THE Food Reserve Agency (FRA) projects that the maize it will buy this crop marketing season will increase from the initially planned 500,000 metric tonnes (mt) to 800,000 metric tonnes to ensure national food security.
This follows President Lungu’s announcement on Friday that Government would buy more maize from farmers than the initially targeted 500,000mt for strategic reserves.
The FRA will this week disburse over K250 million for paying farmers countrywide for the maize sold to the agency this season.
FRA executive director Chola Kafwabulula said in Chipata yesterday that the agency will buy 300,000 metric tonnes more this year than the previous years.
“We were supposed to buy 500,000 metric tonnes initially but now we have instructions to buy beyond that and our estimation is that we will be able to reach about 800,000 metric tonnes,” Mr Kafwabulula said.
He said FRA will continue buying maize to meet its new target, which has been further enhanced by an influx of farmers who are selling their produce to the agency.
Mr Kafwabulula said since the increase in the purchase price of maize from K70 to K75, more farmers are selling their grain to the FRA than to the private sector.
He added that the FRA’s objective is to ensure national food security and not to compete with the private sector. He said farmers are at liberty to sell their harvest to any other buyers.
“I think the cardinal issue we need to note is food security. Are we food secure as a country? And the simple answer is, yes we are,” he said.
And speaking in Petauke on Saturday, Mr Kafwabulula said the FRA is committed to ensuring that farmers are paid on time and has secured funds to be disbursed this week.
Mr Kafwabulula said farmers in Eastern Province are owed K22 million and that the FRA has so far paid out K15 million.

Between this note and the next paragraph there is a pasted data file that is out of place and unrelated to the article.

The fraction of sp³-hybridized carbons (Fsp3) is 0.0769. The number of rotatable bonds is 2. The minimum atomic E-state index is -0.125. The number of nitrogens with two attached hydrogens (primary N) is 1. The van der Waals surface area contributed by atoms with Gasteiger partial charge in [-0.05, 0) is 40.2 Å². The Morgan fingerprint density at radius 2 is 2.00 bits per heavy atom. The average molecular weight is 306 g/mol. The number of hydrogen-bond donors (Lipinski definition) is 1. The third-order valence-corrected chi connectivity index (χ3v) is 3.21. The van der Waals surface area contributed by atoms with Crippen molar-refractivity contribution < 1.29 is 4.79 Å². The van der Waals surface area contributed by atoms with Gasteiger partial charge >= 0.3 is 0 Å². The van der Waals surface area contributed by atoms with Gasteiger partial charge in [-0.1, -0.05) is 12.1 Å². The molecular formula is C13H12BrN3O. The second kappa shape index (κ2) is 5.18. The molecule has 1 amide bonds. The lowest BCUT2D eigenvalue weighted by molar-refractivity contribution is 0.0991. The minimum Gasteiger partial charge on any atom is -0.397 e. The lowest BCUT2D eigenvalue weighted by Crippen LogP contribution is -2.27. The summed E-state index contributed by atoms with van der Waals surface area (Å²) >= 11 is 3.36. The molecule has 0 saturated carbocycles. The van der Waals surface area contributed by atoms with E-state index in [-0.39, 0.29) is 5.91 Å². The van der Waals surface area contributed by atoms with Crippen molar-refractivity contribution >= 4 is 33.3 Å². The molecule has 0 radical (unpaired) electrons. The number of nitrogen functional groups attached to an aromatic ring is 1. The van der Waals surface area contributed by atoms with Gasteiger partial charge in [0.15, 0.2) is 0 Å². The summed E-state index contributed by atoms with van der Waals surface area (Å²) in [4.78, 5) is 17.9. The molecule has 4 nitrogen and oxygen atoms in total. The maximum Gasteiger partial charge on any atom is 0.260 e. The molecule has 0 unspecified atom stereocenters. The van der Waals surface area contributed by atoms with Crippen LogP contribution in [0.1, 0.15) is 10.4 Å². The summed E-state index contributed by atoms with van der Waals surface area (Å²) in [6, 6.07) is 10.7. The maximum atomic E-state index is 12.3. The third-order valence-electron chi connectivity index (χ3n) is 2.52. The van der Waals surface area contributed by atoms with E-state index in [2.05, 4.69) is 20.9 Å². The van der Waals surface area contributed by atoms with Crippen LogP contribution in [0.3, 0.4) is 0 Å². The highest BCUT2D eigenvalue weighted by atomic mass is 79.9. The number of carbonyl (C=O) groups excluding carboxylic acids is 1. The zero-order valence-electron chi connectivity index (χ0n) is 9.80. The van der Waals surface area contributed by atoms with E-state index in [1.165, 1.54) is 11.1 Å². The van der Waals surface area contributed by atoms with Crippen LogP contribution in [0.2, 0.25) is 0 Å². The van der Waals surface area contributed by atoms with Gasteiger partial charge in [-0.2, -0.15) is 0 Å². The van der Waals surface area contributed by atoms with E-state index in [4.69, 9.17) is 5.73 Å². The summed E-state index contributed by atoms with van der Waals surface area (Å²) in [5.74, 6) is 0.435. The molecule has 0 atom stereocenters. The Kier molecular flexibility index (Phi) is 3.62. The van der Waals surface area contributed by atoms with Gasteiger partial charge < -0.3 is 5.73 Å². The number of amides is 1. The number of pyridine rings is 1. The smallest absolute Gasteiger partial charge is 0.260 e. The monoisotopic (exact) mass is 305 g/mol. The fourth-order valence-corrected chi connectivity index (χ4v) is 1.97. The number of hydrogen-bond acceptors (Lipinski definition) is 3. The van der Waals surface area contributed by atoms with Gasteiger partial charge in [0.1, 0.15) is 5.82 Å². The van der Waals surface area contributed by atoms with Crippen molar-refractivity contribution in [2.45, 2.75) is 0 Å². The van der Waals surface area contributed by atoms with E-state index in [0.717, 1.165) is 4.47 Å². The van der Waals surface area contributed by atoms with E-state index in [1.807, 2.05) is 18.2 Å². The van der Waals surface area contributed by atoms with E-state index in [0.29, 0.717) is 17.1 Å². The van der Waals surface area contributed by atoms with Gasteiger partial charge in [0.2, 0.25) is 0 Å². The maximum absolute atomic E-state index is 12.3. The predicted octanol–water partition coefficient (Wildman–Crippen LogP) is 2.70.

“Next week [this week] we are expecting to disburse about K250 million to K300 million to pay farmers countrywide. I would like to state that farmers are being paid on time countrywide that is the reason you have not heard them complain,” he said.
Mr Kafwabulula said FRA will maintain the two-week window in which to pay farmers who supply maize to the agency and that all logistics will be put in place to secure the maize.
He said FRA wants to ensure that all the grain purchased is properly secured to avoid wastage through pest infestation, hence the need to inspect the storage facilities.
Mr Kafwabulula said the FRA is buying grain from farmers in far-flung areas and it is important for the agency to not only pay on time but to also ensure that the grain is taken to storage facilities and properly secured.
“We are not allowing the bags to accumulate. The maize is being transported to our depots as quickly as possible. This is being done to avoid wastage through infestation. We can’t buy maize which is worth millions of Kwacha and allow it to go to waste because of improper storage,” he said.
Mr Kafwabulula said the grain has to be bought from farmers before the onset of the rains and that FRA is working with local businesses to transport the maize to its secure depots.
Mr Kafwabulula is in Eastern Province to inspect grain storage facilities and monitor maize buying by FRA.